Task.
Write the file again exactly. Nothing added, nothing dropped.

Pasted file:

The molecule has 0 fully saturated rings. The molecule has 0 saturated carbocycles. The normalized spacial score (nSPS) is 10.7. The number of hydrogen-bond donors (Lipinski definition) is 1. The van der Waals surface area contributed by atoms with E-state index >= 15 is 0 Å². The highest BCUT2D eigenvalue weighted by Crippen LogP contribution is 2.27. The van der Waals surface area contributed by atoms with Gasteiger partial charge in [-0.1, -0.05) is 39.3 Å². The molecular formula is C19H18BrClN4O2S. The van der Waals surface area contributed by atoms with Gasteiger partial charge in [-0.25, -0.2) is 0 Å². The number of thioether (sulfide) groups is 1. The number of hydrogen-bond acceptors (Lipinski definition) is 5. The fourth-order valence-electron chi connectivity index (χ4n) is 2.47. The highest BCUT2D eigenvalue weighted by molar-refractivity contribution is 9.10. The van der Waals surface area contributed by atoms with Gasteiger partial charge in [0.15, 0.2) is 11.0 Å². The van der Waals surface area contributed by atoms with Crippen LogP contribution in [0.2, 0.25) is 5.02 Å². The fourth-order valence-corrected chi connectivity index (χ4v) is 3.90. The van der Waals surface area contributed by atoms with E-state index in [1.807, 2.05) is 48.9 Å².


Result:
The molecule has 0 fully saturated rings. The molecule has 0 saturated carbocycles. The normalized spacial score (nSPS) is 10.7. The number of hydrogen-bond donors (Lipinski definition) is 1. The van der Waals surface area contributed by atoms with E-state index >= 15 is 0 Å². The highest BCUT2D eigenvalue weighted by Crippen LogP contribution is 2.27. The van der Waals surface area contributed by atoms with Gasteiger partial charge in [-0.1, -0.05) is 39.3 Å². The molecular formula is C19H18BrClN4O2S. The van der Waals surface area contributed by atoms with Gasteiger partial charge in [-0.25, -0.2) is 0 Å². The number of thioether (sulfide) groups is 1. The number of hydrogen-bond acceptors (Lipinski definition) is 5. The fourth-order valence-electron chi connectivity index (χ4n) is 2.47. The highest BCUT2D eigenvalue weighted by molar-refractivity contribution is 9.10. The van der Waals surface area contributed by atoms with Gasteiger partial charge in [0.15, 0.2) is 11.0 Å². The van der Waals surface area contributed by atoms with Crippen LogP contribution in [0.2, 0.25) is 5.02 Å². The fourth-order valence-corrected chi connectivity index (χ4v) is 3.90. The van der Waals surface area contributed by atoms with E-state index in [1.807, 2.05) is 48.9 Å².